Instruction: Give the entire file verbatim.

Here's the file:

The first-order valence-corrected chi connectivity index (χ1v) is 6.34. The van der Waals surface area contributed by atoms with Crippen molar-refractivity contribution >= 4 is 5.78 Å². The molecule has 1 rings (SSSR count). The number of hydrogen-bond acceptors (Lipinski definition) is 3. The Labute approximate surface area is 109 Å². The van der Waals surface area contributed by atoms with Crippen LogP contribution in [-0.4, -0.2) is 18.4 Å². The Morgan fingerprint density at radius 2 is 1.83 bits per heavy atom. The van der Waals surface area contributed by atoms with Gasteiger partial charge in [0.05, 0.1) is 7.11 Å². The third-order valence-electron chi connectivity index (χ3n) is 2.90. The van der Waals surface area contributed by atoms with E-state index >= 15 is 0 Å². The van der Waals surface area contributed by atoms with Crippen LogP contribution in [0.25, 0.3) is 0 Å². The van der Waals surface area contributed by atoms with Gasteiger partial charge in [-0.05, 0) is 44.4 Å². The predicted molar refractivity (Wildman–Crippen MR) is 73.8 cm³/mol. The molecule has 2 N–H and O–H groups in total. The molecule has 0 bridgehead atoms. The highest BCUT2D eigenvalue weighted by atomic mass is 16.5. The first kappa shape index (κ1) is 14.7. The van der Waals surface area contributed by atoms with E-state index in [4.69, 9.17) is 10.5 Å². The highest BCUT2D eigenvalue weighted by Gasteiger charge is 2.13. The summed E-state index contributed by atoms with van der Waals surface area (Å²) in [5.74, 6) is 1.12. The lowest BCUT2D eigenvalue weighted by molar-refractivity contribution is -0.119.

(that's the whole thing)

The first-order valence-corrected chi connectivity index (χ1v) is 6.34. The van der Waals surface area contributed by atoms with Crippen molar-refractivity contribution >= 4 is 5.78 Å². The molecule has 1 rings (SSSR count). The number of hydrogen-bond acceptors (Lipinski definition) is 3. The Labute approximate surface area is 109 Å². The van der Waals surface area contributed by atoms with Crippen LogP contribution in [-0.4, -0.2) is 18.4 Å². The Morgan fingerprint density at radius 2 is 1.83 bits per heavy atom. The van der Waals surface area contributed by atoms with Gasteiger partial charge in [0.05, 0.1) is 7.11 Å². The third-order valence-electron chi connectivity index (χ3n) is 2.90. The van der Waals surface area contributed by atoms with E-state index >= 15 is 0 Å². The van der Waals surface area contributed by atoms with Crippen LogP contribution in [0.25, 0.3) is 0 Å². The van der Waals surface area contributed by atoms with Gasteiger partial charge in [-0.05, 0) is 44.4 Å². The predicted molar refractivity (Wildman–Crippen MR) is 73.8 cm³/mol. The molecule has 2 N–H and O–H groups in total. The molecule has 0 bridgehead atoms. The highest BCUT2D eigenvalue weighted by atomic mass is 16.5. The first kappa shape index (κ1) is 14.7. The van der Waals surface area contributed by atoms with E-state index in [4.69, 9.17) is 10.5 Å². The highest BCUT2D eigenvalue weighted by Gasteiger charge is 2.13. The summed E-state index contributed by atoms with van der Waals surface area (Å²) in [5.74, 6) is 1.12. The lowest BCUT2D eigenvalue weighted by molar-refractivity contribution is -0.119.